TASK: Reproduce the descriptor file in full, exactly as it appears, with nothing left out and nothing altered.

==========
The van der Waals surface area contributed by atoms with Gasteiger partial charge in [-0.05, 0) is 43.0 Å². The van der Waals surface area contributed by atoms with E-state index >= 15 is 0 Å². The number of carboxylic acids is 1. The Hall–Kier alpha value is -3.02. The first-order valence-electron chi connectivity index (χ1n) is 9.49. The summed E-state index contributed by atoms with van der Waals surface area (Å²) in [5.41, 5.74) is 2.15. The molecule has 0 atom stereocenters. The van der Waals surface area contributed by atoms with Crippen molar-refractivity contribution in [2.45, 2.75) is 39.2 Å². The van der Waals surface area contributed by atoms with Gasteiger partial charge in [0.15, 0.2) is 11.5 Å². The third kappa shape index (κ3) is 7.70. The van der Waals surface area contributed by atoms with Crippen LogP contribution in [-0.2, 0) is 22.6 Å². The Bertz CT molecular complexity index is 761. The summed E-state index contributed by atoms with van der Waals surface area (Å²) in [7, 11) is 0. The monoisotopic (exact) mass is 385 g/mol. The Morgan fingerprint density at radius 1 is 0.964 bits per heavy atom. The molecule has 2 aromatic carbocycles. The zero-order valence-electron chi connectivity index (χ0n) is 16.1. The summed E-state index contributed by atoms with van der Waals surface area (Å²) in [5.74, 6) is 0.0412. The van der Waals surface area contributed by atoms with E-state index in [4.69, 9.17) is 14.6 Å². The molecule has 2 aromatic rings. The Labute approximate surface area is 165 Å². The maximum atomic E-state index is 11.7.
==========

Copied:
The van der Waals surface area contributed by atoms with Gasteiger partial charge in [-0.05, 0) is 43.0 Å². The van der Waals surface area contributed by atoms with E-state index >= 15 is 0 Å². The number of carboxylic acids is 1. The Hall–Kier alpha value is -3.02. The first-order valence-electron chi connectivity index (χ1n) is 9.49. The summed E-state index contributed by atoms with van der Waals surface area (Å²) in [5.41, 5.74) is 2.15. The molecule has 0 atom stereocenters. The van der Waals surface area contributed by atoms with Crippen molar-refractivity contribution in [2.45, 2.75) is 39.2 Å². The van der Waals surface area contributed by atoms with Gasteiger partial charge in [0.15, 0.2) is 11.5 Å². The third kappa shape index (κ3) is 7.70. The van der Waals surface area contributed by atoms with Crippen LogP contribution in [-0.2, 0) is 22.6 Å². The Bertz CT molecular complexity index is 761. The summed E-state index contributed by atoms with van der Waals surface area (Å²) in [7, 11) is 0. The monoisotopic (exact) mass is 385 g/mol. The Morgan fingerprint density at radius 1 is 0.964 bits per heavy atom. The molecule has 2 aromatic carbocycles. The zero-order valence-electron chi connectivity index (χ0n) is 16.1. The summed E-state index contributed by atoms with van der Waals surface area (Å²) in [5.74, 6) is 0.0412. The van der Waals surface area contributed by atoms with E-state index in [4.69, 9.17) is 14.6 Å². The molecule has 2 aromatic rings. The Labute approximate surface area is 165 Å². The maximum atomic E-state index is 11.7.